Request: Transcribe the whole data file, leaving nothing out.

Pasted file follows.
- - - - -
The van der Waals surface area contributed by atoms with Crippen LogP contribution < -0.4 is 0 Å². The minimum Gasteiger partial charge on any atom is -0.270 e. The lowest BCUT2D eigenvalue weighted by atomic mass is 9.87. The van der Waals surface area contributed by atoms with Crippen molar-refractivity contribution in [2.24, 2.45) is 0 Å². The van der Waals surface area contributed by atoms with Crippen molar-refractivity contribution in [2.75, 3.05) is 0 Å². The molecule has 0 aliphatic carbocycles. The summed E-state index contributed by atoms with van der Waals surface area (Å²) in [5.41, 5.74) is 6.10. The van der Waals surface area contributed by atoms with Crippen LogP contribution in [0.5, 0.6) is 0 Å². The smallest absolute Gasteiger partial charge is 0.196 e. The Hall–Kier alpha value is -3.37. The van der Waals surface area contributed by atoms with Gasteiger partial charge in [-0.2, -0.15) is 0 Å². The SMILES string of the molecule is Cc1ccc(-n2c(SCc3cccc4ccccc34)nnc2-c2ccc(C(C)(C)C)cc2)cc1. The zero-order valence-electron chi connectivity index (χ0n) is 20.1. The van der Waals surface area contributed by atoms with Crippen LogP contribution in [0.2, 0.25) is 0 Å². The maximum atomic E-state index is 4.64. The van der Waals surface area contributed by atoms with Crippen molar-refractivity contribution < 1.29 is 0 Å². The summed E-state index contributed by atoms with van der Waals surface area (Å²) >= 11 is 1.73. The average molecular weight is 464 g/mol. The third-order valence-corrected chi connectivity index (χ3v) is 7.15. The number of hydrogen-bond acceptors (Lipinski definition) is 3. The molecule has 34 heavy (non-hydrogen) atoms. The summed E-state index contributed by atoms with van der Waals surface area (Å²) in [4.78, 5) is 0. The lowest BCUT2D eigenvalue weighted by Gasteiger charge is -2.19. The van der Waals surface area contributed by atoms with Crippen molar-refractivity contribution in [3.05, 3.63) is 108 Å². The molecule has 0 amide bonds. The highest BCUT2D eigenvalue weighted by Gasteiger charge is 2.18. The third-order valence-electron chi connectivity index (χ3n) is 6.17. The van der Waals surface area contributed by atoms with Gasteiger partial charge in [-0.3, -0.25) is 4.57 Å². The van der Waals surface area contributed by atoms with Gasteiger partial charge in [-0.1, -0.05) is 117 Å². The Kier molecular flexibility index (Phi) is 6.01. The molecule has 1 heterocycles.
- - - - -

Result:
The van der Waals surface area contributed by atoms with Crippen LogP contribution < -0.4 is 0 Å². The minimum Gasteiger partial charge on any atom is -0.270 e. The lowest BCUT2D eigenvalue weighted by atomic mass is 9.87. The van der Waals surface area contributed by atoms with Crippen molar-refractivity contribution in [2.24, 2.45) is 0 Å². The van der Waals surface area contributed by atoms with Crippen molar-refractivity contribution in [2.75, 3.05) is 0 Å². The molecule has 0 aliphatic carbocycles. The summed E-state index contributed by atoms with van der Waals surface area (Å²) in [5.41, 5.74) is 6.10. The van der Waals surface area contributed by atoms with Crippen LogP contribution in [0.5, 0.6) is 0 Å². The smallest absolute Gasteiger partial charge is 0.196 e. The Hall–Kier alpha value is -3.37. The van der Waals surface area contributed by atoms with Gasteiger partial charge in [-0.2, -0.15) is 0 Å². The SMILES string of the molecule is Cc1ccc(-n2c(SCc3cccc4ccccc34)nnc2-c2ccc(C(C)(C)C)cc2)cc1. The zero-order valence-electron chi connectivity index (χ0n) is 20.1. The van der Waals surface area contributed by atoms with Crippen LogP contribution in [0.2, 0.25) is 0 Å². The maximum atomic E-state index is 4.64. The van der Waals surface area contributed by atoms with Crippen molar-refractivity contribution < 1.29 is 0 Å². The summed E-state index contributed by atoms with van der Waals surface area (Å²) >= 11 is 1.73. The average molecular weight is 464 g/mol. The third-order valence-corrected chi connectivity index (χ3v) is 7.15. The number of hydrogen-bond acceptors (Lipinski definition) is 3. The molecule has 34 heavy (non-hydrogen) atoms. The summed E-state index contributed by atoms with van der Waals surface area (Å²) in [4.78, 5) is 0. The lowest BCUT2D eigenvalue weighted by Gasteiger charge is -2.19. The van der Waals surface area contributed by atoms with Crippen molar-refractivity contribution in [3.05, 3.63) is 108 Å². The molecule has 0 amide bonds. The highest BCUT2D eigenvalue weighted by Gasteiger charge is 2.18. The third-order valence-electron chi connectivity index (χ3n) is 6.17. The van der Waals surface area contributed by atoms with Gasteiger partial charge in [-0.3, -0.25) is 4.57 Å². The van der Waals surface area contributed by atoms with Gasteiger partial charge in [-0.1, -0.05) is 117 Å². The Kier molecular flexibility index (Phi) is 6.01. The molecule has 1 heterocycles.